If an employer takes the position in a workers' compensation proceeding that the employee is not owed workers' compensation because “the injury did not occur in the course and scope of employment, or that there was no employment relationship,” the employer may be subsequently estopped from claiming immunity on the grounds that “the worker's exclusive remedy was workers' compensation․” Id. at 222–23 (citing Coastal Masonry, Inc. v. Gutierrez, 30 So.3d 545, 547–49 (Fla. 3d DCA 2010); Byerley v. Citrus Publ'g, Inc., 725 So.2d 1230, 1232–33 (Fla. 5th DCA 1999)). However, if an employer merely states a defense within the workers' compensation proceeding, an employer will not be estopped from later asserting immunity. See Tractor Supply, 966 So.2d at 981.

The hospital contends that it has not taken inconsistent positions. The hospital claims that its notice of denial did not deny that the injury occurred in the scope of the decedent's employment. Rather, the notice of denial asserted the “medical causation” defense.

The medical causation defense appears in section 440.09(1), Florida Statutes:

[T]he accidental compensable injury must be the major contributing cause of any resulting injuries. For purposes of this section, “major contributing cause” means the cause which is more than 50 percent responsible for the injury as compared to all other causes combined for which treatment or benefits are sought.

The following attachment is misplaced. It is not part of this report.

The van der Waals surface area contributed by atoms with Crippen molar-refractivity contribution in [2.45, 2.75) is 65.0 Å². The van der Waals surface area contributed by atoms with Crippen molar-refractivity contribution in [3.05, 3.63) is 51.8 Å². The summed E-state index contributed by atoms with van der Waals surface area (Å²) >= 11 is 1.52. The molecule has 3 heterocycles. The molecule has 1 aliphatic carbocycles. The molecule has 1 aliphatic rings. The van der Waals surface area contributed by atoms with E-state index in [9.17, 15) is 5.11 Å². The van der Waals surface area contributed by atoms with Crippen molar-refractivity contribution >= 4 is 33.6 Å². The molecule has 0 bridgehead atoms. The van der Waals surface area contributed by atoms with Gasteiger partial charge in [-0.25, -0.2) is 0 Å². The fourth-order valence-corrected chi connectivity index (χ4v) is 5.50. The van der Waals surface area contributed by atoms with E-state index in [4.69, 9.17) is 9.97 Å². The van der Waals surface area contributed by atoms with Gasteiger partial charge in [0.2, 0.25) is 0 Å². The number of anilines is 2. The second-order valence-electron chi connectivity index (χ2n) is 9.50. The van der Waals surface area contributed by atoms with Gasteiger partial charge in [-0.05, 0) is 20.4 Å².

This defense anticipates the employee suffering a “compensable injury,” but asserts that the compensable injury is not the major contributing cause for the employee's “need for treatment.” See Babahmetovic v. Scan Design Fla. Inc., 176 So.3d 1006, 1008 (Fla. 1st DCA 2015).

In the present case, if the hospital merely intended to allege the medical causation defense, it did not do so clearly. The defense applies where the “accidental compensable injury ” is not the major contributing cause for a resulting injury. Here, the notice of denial did not indicate there was a compensable injury, and instead generally provided that the “entire claim [was] denied because “claimant's employment ” was not the major contributing cause for his death.

As this court has stated, “[i]f the language employed in the notice of denial could give rise to more than one interpretation, such that it cannot be fairly determined whether the employer's positions are inconsistent, summary judgment is inappropriate.” Mena, 79 So.3d at 223; see also Elliott v. Dugger, 542 So.2d 392, 393 (Fla. 1st DCA 1989) (“Summary judgment is particularly unsuitable in a case where the facts and circumstances indicate the possibility of an estoppel.”).

This is the circumstance of the present case. The notice of denial is ambiguous. It is unclear whether the hospital denied benefits because the injury occurred outside the scope of the decedent's employment or whether the hospital denied benefits because the injury received in the course of his employment did not result in the decedent's subsequent injury. Because there remains a dispute of material fact, the lower court erred in granting summary judgment.

In summary, because the notice of denial in this case was ambiguous, the lower court erred in granting summary judgment. We therefore reverse and remand for further proceedings consistent with this opinion.

Reversed and remanded.


MAY and GERBER, JJ., concur.